“Mothers who drink in early pregnancy are ‘more likely to have unruly children’,” reported the Daily Mail. The newspaper says that a study has found a three-fold risk of antisocial behaviour among 16 year olds whose mothers drank as little as one alcoholic drink per day during early pregnancy.
The US study assessed the possible association between drinking during the first trimester of pregnancy and the risk of a psychiatric condition known as ‘conduct disorder’ in adolescents up to 16 years of age. The disorder can lead to a persistent, marked pattern of repetitive antisocial behaviour that is beyond simply being unruly.
Although the study found an association between conduct disorder and maternal pregnancy, it should be remembered that it is a relatively uncommon condition, and that only 67 adolescents (about 12% of the study population) had experienced it. Therefore further research is needed to reliably assess the influence of prenatal alcohol exposure on the risk of developing the condition.
Current advice is that women trying to conceive and pregnant women, particularly those in the first three months of pregnancy, should refrain from consuming alcohol altogether.
Where did the story come from?
The study was carried out by researchers from The University of Pittsburgh. It was funded by grants from the US National Institute of Alcohol and Alcoholism and the US National Institute of Drug Abuse.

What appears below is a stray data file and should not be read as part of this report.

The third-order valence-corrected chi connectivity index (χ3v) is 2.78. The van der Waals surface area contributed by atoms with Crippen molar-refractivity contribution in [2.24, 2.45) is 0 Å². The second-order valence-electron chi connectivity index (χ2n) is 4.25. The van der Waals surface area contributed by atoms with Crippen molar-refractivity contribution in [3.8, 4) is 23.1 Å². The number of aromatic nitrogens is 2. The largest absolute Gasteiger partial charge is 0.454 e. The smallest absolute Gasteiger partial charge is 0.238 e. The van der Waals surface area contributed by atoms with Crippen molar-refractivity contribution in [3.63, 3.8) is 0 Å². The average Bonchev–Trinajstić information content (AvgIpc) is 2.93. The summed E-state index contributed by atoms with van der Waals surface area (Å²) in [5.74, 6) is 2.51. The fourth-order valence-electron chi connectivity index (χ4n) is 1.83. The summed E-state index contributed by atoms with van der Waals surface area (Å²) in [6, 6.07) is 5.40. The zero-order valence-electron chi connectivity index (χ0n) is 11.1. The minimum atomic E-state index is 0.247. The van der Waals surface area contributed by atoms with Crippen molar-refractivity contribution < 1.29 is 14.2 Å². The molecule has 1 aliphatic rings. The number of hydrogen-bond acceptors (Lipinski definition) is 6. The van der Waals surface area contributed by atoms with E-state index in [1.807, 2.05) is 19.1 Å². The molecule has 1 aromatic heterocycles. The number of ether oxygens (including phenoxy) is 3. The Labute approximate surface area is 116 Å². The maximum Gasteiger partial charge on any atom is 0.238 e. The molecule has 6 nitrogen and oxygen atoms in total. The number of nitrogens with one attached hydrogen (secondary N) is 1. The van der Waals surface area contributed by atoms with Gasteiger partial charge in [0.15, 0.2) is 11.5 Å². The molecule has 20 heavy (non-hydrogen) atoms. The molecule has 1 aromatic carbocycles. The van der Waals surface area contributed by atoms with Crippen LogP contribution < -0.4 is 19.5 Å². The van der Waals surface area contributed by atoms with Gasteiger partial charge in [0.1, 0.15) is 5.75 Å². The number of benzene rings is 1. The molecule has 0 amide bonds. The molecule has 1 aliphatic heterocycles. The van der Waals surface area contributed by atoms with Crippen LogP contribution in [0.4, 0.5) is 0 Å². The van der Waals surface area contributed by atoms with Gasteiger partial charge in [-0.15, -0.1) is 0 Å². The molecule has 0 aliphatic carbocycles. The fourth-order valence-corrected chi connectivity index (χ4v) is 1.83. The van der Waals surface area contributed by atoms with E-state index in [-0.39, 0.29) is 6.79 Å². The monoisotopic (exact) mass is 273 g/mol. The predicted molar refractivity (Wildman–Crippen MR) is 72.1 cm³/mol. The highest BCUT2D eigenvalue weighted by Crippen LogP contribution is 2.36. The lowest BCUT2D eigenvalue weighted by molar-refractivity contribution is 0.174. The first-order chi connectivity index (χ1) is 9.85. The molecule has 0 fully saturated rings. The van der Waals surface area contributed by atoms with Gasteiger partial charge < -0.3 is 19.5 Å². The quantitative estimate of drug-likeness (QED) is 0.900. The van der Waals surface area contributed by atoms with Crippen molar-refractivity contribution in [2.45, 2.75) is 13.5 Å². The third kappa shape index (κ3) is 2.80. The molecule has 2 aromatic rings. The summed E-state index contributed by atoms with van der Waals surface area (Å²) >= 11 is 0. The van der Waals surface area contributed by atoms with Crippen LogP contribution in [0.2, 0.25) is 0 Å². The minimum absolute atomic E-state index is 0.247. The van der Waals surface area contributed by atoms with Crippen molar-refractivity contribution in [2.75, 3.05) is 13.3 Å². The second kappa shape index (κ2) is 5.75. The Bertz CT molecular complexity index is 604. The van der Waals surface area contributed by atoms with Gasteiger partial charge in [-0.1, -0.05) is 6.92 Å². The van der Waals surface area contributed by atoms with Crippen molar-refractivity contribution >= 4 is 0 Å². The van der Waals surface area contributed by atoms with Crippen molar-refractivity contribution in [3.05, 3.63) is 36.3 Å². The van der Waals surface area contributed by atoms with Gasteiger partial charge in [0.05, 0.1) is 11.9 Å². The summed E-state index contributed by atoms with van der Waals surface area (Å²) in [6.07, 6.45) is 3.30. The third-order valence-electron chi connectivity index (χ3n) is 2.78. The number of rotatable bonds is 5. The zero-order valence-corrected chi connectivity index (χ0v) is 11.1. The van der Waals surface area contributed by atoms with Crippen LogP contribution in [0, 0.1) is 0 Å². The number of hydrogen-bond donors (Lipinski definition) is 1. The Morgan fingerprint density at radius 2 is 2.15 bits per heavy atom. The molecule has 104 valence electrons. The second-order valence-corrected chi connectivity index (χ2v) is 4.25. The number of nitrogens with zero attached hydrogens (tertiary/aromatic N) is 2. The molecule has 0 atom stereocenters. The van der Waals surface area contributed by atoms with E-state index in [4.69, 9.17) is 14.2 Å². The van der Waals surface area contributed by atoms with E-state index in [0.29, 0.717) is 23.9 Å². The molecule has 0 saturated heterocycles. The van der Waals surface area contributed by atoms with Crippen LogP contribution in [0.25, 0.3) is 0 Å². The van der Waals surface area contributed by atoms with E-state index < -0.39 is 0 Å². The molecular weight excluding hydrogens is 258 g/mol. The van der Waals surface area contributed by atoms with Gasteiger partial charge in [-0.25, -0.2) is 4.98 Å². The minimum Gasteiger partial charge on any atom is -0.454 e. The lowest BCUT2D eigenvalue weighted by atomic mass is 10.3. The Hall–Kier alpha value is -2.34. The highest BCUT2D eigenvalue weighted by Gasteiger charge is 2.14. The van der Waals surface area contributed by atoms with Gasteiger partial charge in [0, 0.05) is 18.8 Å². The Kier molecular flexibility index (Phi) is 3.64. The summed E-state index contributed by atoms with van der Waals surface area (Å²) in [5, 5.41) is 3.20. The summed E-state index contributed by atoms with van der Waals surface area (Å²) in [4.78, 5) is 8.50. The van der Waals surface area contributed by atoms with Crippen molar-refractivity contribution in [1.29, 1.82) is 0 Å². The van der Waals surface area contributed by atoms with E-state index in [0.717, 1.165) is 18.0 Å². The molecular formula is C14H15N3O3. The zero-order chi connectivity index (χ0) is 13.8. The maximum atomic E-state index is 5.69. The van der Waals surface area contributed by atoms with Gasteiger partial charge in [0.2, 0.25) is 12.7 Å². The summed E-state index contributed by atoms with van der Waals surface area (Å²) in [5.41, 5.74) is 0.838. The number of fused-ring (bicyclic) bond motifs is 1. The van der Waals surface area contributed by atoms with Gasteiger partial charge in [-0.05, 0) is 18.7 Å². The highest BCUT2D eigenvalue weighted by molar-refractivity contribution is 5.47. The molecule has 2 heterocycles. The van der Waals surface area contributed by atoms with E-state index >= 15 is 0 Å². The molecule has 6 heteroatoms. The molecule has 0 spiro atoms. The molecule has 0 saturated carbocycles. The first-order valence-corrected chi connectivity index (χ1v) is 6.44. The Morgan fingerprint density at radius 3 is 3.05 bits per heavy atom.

The study was published in the peer-reviewed Journal of the American Academy Child Adolescent Psychiatry.
This research was covered by the Daily Mail, which reported that alcohol consumption during pregnancy was associated with “unruly behaviour”. It should be emphasised that Conduct Disorder is a specific psychiatric condition diagnosed by a persistent, marked pattern of repetitive antisocial behaviour. It is not clear from this study how alcohol consumption during pregnancy affects minor or short-term symptoms of unruly behaviour.
What kind of research was this?
This was a prospective cohort study, which investigated whether a mother’s alcohol consumption during pregnancy was associated with an increased risk of their child having conduct disorder.
What did the research involve?
The researchers used data from two longitudinal studies which had looked at the effects of substance exposure during pregnancy. One had focused on alcohol consumption and one had focused on marijuana use. But as their study designs were identical, the researchers combined the data. In total, these studies provided data on 829 women who had been recruited from antenatal clinics. The study began in 1982.
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